Published: 23-09-2022 13:13 | Updated: 17-10-2022 16:51

Six unusual factors that affect health

Where you are born, where you live and what you do for work are factors that affect your health. Illustration by Sam Brewster

We know that lifestyle affects health. But even factors that you cannot control have an influence. Here are six examples.

Text: Annika Lund in translation from Swedish
For the magazine Medicinsk Vetenskap  no. 3, 2022 | Spotlight on health inequities

1. Country of birth 

People born in Iraq, Somalia or Syria had a clearly increased excess mortality in the beginning of the COVID-19 pandemic. Cramped living conditions, multi-generational living, and less opportunity for social distancing at home and at work likely contributed to this. 

2. Place of residence 

The risk of having a stroke is 37 per cent higher in Gävleborg County than in Kalmar County, according to a compilation by the Swedish Heart Lung Foundation. Stroke is one of the most common causes of death in Sweden, but the number of cases is decreasing. However, the rate of decrease varies in different parts of the country. 

3. Occupation 

The risk of developing type 2 diabetes varies depending on occupational group. This was shown in a study in which 4.6 million Swedes were monitored via registries between 2006 and 2015. Among male factory workers, 9.4 per cent developed the disease between these years. This can be compared with male university and college teachers, for which the corresponding percentage was 3.4. Among women, factory workers had the highest incidence, with 7.2 per cent becoming ill during the period, as compared with 2.2 per cent among female physiotherapists and dental hygienists.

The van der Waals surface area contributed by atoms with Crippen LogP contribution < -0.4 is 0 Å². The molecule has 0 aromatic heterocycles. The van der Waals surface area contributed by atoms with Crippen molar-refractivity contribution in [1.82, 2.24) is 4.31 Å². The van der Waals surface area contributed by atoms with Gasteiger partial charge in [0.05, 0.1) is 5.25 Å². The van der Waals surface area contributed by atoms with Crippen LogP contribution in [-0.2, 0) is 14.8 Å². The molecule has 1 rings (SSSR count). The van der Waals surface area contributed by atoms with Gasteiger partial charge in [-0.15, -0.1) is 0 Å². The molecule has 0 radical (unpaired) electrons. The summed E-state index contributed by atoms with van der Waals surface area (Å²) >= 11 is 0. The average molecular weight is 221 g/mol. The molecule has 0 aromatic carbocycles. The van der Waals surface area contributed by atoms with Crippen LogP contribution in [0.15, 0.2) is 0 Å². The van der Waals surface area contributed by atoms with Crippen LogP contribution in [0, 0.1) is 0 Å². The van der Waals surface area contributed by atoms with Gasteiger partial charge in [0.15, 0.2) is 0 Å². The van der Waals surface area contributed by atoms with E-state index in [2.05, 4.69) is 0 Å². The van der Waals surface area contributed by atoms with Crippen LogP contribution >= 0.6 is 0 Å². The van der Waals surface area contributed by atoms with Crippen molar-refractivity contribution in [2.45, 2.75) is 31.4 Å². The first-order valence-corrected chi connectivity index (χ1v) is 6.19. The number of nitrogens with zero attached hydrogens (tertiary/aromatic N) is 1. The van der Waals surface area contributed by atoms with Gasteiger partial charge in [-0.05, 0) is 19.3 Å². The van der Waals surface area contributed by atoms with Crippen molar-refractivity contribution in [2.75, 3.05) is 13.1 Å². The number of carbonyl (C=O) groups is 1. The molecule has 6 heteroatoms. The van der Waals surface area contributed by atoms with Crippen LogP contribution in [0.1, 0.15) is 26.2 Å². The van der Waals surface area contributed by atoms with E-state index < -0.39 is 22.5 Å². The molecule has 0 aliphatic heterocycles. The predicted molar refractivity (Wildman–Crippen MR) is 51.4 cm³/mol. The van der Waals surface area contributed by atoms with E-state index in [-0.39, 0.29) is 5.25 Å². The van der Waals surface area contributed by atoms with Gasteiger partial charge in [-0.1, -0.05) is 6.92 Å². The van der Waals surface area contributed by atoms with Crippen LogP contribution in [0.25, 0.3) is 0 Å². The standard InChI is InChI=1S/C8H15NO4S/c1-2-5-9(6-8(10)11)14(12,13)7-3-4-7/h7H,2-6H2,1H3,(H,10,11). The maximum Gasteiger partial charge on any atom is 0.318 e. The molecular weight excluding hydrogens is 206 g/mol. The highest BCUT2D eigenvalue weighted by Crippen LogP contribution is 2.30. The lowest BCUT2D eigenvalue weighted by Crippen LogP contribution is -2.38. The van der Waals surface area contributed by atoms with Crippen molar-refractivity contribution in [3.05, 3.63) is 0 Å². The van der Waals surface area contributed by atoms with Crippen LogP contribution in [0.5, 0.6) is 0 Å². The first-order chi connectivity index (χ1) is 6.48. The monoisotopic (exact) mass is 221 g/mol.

4. Gender 

Men and women are assessed differently in the sicklisting process, according to a 2019 report from the Swedish National Audit Office. The report reviewed gender differences in sicklisting for mild to moderate mental ill health. The report found that women are sicklisted 30 per cent more than men and that this is an unjustified gender difference. 

5. Socio-economy 

A Swedish study followed all patients in Sweden who had received a mechanical heart valve prosthesis at some time between 1997 and 2018 via various health registries. It found that of these 6,000 people, those with a low socio-economic status had a higher risk of bleeding overall and also a higher risk of fatal cerebral haemorrhage. 

6. Sexual orientation 

Not being able to be open about one’s sexual orientation has an adverse impact on health. This is one of the findings of a study of more than 120,000 homosexual men from a wide range of different countries. The study shows that structural stigmatization, in which society’s laws and general attitudes are discriminatory, is associated with poorer health among homosexual persons, and the researchers could see an increased incidence of depression and suicide. 

Ten usual health tips

  • Don’t smoke.  
  • Eat a varied diet with lots of fruit and vegetables.  
  • Be physically active.  
  • Manage stress and make time for recovery.  
  • Consume alcohol in moderation.  
  • Protect yourself from the sun.  
  • Protect yourself during sex.  
  • Participate in cancer screening programmes.  
  • Drive carefully. 
  • Learn the ABCs of CPR.  

Ten unusual health tips

  • Don’t be poor.  
  • Don’t have poor parents.  
  • Have a car. 
  • Don’t have a stressful, low-paid job.  
  • Don’t live in a damp, poorly built house. 
  • Be able to afford going on holiday.  
  • Practice not losing your job. 
  • If you become unemployed, have a disability or retire, take advantage of all the public support you can get.  
  • Don’t live next to a big road or near a factory that produces emissions. 
  • Learn all about housing allowance or asylum applications before you become homeless and destitute.  

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